Sustainable alternative fuels

The use of alternative fuels represents another step towards the air transport of the future. As biokerosene has a significantly lower net CO2 balance sheet value, it allows a sustainable reduction of emissions from flight operations. Following this approach, the conflict of objectives that arises from growing demand for mobility worldwide and finite resources of fossil fuels can be resolved. The Lufthansa Group undertook some pioneer work to this end in 2011, when it tested the use of biofuel in regular flight operations for about six months as a trial run in the context of the project “BurnFAIR – Potentials of alternative fuels in operational conditions”. The long-term trial was accompanied by detailed measurements of emissions as well as by research on production processes and biomass availability. The final report on burnFAIR is now available for download at aireg.de.

Long-term testing of biofuel

  • Long-term testing of biofuel
  • 15 July – 27 December 2011
  • Type of aircraft: Airbus A321
  • Share of biofuel: 50 percent, on one engine
  • Total investment: 6.6 million euros
  • Each liter of biofuel is produced to sustainable standards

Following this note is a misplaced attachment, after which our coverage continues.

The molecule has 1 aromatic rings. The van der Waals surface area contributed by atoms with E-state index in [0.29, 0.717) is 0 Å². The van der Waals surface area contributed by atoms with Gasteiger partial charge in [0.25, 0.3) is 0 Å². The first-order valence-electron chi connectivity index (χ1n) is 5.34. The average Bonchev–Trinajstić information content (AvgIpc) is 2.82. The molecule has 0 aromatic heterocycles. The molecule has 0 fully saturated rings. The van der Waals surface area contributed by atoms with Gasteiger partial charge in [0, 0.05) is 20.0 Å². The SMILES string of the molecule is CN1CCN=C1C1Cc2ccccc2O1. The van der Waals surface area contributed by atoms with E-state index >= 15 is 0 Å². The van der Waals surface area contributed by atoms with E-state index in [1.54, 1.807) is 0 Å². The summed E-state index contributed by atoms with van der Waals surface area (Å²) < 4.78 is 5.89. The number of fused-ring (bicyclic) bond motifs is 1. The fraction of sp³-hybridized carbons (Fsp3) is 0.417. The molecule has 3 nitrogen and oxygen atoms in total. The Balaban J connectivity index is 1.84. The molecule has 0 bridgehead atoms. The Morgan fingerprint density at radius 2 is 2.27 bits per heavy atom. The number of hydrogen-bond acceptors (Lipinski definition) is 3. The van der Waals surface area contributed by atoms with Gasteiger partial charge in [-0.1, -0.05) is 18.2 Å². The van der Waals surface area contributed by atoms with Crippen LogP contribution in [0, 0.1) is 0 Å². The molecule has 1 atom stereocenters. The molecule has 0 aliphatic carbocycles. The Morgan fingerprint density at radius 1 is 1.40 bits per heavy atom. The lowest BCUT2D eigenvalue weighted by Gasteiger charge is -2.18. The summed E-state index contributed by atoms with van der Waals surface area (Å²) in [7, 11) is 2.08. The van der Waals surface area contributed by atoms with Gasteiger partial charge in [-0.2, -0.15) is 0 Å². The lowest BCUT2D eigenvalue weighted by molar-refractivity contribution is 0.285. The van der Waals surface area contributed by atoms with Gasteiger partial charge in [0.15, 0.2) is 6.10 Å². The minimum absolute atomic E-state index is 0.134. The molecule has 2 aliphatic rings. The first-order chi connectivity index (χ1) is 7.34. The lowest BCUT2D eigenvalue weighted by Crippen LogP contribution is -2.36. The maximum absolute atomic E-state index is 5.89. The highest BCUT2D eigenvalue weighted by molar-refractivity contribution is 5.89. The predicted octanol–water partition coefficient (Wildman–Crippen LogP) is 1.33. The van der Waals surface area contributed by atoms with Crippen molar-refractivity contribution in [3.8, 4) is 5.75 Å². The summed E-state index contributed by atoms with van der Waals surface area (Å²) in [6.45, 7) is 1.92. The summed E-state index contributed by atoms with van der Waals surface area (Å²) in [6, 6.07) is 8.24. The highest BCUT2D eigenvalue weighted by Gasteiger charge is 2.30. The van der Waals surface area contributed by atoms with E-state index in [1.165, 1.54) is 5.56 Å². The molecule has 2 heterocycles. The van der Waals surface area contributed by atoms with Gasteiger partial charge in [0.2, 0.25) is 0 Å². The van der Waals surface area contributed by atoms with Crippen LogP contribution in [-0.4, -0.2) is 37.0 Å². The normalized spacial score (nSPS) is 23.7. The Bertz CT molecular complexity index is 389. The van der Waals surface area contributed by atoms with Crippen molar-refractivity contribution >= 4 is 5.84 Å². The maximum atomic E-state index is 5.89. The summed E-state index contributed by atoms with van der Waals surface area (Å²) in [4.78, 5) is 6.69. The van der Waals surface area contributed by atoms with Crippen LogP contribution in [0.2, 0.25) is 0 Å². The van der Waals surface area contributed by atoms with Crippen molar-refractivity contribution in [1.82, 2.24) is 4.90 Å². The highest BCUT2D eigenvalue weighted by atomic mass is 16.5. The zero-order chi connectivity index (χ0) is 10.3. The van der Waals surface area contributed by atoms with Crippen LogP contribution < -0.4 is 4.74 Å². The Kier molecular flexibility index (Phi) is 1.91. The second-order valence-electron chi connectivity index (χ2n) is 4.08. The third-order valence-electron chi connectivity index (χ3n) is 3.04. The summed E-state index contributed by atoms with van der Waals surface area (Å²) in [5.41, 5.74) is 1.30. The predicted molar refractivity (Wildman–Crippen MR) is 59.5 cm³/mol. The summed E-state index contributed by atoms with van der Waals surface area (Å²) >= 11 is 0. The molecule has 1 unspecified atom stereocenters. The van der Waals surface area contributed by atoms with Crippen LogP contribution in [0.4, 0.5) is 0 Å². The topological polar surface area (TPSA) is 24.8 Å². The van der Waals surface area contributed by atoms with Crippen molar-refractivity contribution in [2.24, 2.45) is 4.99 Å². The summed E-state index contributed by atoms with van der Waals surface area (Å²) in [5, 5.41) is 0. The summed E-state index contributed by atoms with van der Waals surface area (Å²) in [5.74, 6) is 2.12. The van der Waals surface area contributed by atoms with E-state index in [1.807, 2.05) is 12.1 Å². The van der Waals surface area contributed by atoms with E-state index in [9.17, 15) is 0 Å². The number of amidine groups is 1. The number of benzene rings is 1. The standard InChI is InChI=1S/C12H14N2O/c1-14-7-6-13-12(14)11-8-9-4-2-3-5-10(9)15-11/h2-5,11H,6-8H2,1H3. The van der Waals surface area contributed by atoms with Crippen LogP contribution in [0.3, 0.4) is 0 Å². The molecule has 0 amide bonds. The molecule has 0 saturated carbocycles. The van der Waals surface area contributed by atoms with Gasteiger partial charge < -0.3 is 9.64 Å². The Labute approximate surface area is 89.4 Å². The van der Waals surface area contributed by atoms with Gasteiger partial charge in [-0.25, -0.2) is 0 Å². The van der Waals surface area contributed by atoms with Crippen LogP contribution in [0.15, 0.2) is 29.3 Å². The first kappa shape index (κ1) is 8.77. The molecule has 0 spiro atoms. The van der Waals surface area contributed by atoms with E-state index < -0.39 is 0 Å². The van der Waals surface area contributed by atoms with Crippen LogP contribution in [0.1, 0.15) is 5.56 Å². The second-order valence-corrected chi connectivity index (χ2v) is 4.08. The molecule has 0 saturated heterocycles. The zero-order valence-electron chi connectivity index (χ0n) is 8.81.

Broad commitment

On 15 September 2014, the Lufthansa Group marked another milestone in its pioneering work in the testing of alternative fuels. The Lufthansa flight LH 190 from Frankfurt to Berlin Tegel was operated using a ten percent blend of the new biofuel component farnesan. This was the first scheduled flight in Europe to run on this fuel mix. The flight was preceded by a rig test at Lufthansa Technik’s facility in Hamburg in autumn 2013 as part of the EU’s “Blending Study” project. The test showed that blending can improve fuel emission characteristics. 

In 2016, the Lufthansa Group refueled its aircraft at Oslo Airport with a fuel blend that contained 5 percent biokerosene. Air BP Aviation, the Norwegian airport operator Avinor and the biofuel specialist SkyNRG joined forces to offer jet biofuel to airlines serving Gardermoen Airport. For a period of one year, Air BP Aviation fed 1.25 million liters of sustainably produced and appropriately certified biofuel into the tanks at Oslo Airport. During this time, about 5,000 flights operated by the airlines of the Lufthansa Group flew on jet fuel blended with biokerosene. They included Lufthansa, SWISS, Austrian Airlines, Germanwings and Brussels Airlines.

Strict criteria for alternative fuels

The Lufthansa Group is intensively involved in various research institutions and industry associations and is constantly in touch with further developments on the subject of alternative fuels. Before the aircraft of the Group airlines can use alternative fuels, a number of basic requirements must be fulfilled. They include above all reliable quality specifications, sustainability in production and along the supply chain, and economic efficiency, of course.

System partners for fuel from alternative sources

The Lufthansa Group is a member of the Sustainable Aviation Fuel Users Group (SAFUG) and the Aviation Initiative for Renewable Energy in Germany (aireg e.V.).